Let’s understand this concept with an illustration. Say, A is a Father had two sons ‘S1’ and ‘S2’, ‘S1’ further has two sons ‘X’ and ‘Y’. Now if S1 dies, before 9th September 2005, leaving behind his two sons X and Y; his property shall devolve by the Rule of Survivorship to S2 as he is the sole survivor and his sons X and Y will get nothing. However, this rule of Survivorship has been changed by the 2005 amendment. Now, according to the new Section 6 of the HSA, if S1 would have died after 9th September 2005, this property would have been inherited by his legal heirs S and Y by the Rule of Succession. So, as per the new section 6 of the HSA, it is now a well-established principle under the Mitakshara School of Hindu Law the Joint Family Property shall devolve by the rule of Successorship to the surviving heirs of the deceased and thus completely abolishing the Rule of Survivorship.

Judicial interpretation on the effects of the 2005’s amendment

After the substitution of the new Section 6 under the Hindu Succession Act, 2005 there can be no dispute regarding the applicability of this amendment on daughters born after 9 September 2005. But after the amendment a new question aroused before the courts, that whether this amendment is applicable to (i) the daughters born before 2005 but after 1956 and (ii) daughters born prior to 1956. Thus, due to this confusion the new Section 6 of the Hindu Succession Act, 2005 had always been a subject of changing Judicial Perspective. Here are some of the landmark cases delivered by the courts from time to time for determining the true effect of the Amendment Act of 2005.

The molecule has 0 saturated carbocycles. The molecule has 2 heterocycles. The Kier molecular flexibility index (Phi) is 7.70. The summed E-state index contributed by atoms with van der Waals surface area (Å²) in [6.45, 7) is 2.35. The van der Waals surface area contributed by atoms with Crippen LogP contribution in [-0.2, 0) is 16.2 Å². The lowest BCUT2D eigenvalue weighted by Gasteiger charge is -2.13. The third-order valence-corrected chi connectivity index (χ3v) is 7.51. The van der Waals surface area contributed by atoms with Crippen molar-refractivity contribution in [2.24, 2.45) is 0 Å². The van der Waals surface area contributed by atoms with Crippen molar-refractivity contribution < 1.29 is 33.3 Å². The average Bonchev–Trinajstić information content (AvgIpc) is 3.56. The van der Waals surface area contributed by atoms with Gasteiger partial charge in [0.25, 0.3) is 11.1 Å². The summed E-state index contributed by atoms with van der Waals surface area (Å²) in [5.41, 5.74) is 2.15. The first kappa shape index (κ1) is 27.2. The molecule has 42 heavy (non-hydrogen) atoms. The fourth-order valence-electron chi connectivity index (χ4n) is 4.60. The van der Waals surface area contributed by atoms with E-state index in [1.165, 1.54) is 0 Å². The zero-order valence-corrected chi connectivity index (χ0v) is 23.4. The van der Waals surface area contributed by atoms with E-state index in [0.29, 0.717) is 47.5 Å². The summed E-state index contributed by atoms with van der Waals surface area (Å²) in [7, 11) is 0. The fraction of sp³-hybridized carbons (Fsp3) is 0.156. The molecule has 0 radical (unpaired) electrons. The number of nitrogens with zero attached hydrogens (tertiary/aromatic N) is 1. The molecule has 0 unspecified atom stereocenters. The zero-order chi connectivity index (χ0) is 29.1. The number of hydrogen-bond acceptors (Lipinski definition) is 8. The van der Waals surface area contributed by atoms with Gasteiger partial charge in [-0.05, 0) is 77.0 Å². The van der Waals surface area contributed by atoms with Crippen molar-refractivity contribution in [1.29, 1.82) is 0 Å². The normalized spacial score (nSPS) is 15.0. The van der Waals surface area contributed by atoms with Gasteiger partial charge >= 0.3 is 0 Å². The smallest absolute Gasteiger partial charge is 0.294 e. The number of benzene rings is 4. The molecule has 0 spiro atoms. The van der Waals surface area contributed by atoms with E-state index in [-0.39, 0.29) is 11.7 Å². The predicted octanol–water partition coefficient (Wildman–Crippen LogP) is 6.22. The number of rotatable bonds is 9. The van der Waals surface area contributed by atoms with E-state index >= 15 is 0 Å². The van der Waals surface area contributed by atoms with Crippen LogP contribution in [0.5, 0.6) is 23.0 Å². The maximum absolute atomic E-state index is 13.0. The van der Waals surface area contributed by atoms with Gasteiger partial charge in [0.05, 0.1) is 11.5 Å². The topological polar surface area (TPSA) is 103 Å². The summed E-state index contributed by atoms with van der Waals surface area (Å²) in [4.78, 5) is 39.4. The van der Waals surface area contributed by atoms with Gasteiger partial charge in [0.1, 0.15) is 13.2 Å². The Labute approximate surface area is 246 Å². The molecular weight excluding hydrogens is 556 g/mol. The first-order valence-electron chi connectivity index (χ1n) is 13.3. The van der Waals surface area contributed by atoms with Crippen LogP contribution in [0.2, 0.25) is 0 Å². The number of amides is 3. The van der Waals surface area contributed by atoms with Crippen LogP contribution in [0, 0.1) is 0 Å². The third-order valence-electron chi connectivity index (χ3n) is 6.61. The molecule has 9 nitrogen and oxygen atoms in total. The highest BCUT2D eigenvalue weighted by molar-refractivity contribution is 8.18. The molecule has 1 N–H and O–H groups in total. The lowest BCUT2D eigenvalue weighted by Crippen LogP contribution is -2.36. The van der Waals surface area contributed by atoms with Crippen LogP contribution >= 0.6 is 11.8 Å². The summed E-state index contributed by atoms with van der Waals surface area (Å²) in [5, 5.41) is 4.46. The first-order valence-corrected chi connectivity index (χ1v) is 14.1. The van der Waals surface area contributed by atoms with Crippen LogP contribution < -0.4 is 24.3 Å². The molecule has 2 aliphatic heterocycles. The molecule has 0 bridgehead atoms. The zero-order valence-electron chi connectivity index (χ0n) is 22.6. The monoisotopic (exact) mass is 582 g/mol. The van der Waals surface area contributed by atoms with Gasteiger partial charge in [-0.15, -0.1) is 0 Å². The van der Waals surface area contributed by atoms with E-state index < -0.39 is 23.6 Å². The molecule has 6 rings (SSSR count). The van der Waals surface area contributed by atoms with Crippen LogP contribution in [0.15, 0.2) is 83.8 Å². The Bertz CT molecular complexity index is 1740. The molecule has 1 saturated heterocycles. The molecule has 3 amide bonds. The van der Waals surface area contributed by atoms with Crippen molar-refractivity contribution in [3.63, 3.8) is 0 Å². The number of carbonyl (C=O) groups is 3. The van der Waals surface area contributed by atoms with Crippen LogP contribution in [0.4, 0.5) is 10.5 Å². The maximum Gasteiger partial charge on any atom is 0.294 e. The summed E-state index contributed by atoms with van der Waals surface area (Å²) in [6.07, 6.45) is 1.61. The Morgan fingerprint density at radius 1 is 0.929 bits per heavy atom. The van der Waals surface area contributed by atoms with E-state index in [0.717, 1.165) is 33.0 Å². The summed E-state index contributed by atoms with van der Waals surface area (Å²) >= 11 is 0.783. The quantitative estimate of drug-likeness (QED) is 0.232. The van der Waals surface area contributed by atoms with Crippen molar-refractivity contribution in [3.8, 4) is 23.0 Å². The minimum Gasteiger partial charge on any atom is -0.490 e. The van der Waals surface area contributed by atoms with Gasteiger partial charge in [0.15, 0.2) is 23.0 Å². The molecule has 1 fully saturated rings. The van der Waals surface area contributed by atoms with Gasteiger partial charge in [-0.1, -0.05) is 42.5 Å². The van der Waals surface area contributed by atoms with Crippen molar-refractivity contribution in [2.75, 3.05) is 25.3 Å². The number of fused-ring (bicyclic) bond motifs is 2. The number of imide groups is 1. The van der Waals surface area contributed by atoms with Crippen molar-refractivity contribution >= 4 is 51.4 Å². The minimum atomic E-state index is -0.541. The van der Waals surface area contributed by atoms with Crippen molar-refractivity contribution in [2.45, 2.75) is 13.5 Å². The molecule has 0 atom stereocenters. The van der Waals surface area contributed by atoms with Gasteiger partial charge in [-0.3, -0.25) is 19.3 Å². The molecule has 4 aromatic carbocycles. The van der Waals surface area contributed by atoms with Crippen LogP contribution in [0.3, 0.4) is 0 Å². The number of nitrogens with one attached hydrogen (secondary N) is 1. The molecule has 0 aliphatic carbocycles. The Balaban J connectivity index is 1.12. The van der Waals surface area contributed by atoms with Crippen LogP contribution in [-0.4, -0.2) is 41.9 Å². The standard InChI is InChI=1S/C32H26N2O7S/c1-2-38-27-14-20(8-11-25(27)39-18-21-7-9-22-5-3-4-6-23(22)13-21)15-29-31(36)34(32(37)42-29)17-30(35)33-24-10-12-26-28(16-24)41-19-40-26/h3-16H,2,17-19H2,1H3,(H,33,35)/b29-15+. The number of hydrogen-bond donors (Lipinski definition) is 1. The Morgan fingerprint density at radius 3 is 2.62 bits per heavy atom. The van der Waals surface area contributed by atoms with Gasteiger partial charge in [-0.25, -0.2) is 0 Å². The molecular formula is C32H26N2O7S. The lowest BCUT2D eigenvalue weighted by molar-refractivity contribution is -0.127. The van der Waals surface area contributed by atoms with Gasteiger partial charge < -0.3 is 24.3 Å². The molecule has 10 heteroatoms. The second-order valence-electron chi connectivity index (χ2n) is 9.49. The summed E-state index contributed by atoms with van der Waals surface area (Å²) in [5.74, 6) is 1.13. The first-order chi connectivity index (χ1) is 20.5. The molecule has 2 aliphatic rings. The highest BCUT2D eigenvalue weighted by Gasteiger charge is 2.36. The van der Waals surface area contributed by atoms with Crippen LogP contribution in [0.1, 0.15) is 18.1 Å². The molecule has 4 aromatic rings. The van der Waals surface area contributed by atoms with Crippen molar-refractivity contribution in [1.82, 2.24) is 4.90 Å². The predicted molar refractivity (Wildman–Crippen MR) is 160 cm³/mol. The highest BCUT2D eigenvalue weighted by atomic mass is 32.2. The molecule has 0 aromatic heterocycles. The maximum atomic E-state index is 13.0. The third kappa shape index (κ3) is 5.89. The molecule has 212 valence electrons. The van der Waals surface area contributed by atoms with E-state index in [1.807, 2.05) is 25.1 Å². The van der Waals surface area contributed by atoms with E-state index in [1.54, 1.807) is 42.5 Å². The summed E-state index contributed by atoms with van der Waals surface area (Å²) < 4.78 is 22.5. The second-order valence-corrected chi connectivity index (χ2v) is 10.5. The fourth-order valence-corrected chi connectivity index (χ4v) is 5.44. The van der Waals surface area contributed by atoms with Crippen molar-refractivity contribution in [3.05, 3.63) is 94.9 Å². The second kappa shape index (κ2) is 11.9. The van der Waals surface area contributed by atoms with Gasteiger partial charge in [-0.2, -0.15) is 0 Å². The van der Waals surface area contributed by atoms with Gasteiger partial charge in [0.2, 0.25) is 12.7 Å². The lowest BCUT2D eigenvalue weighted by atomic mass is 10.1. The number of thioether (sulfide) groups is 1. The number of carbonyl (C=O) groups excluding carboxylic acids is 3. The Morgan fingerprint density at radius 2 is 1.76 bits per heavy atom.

• Pushpalatha N V vs. V Padma AIR 2010 Kar 124 (See Here)

In this case, a full bench of Karnataka High Court decided whether the amendment of Section 6 of The Hindu Succession Act was prospective or retrospective in nature. The Court took into consideration the entire history of Succession under the Hindus and was of the view that there was discrimination among the Hindus which was administered by the legislature while enacting the law. The Court applied the mischief rule of interpretation and held that Section 6 of the HSA is retrospective in nature and a daughter by birth becomes a member of a coparcenary. Though having a retrospective effect, it is important that the property must be joint in nature, if the partition had already taken place the ratio of this case will not be applicable. The Court also held that the provisions of alienation, partition and transfer shall remain undisturbed, to avoid the multiplicity of cases.

  • Ganduri Koteshwaramma vs.  Chakiri Yanadi 2012 SC 169 (See Here)

In 2012 an appeal was filed before the Supreme Court against the decision of the Andhra Pradesh High Court, wherein the apex court again gave a distinct judgment. The Supreme Court in this case, held that the new section 6 of the HSA, 2005 provides equality among the males and females in the matter of coparcenary property. The court stated that a daughter of a coparcener becomes the coparcener by birth itself and has the same rights as that of a son. The court interpreted the word ‘substitution‘ and stated that when a law is substituted it is deemed to be inserted from the day of its enactment. And thus it was held that it right is available to the daughter even if she was born prior to 9th September 2005 provided she must be alive in 2005.

  • Shri Badrinarayan Shankar Bhandari vs. Ompraskash Shankar Bhandari AIR 2014 Bom 908 (See Here)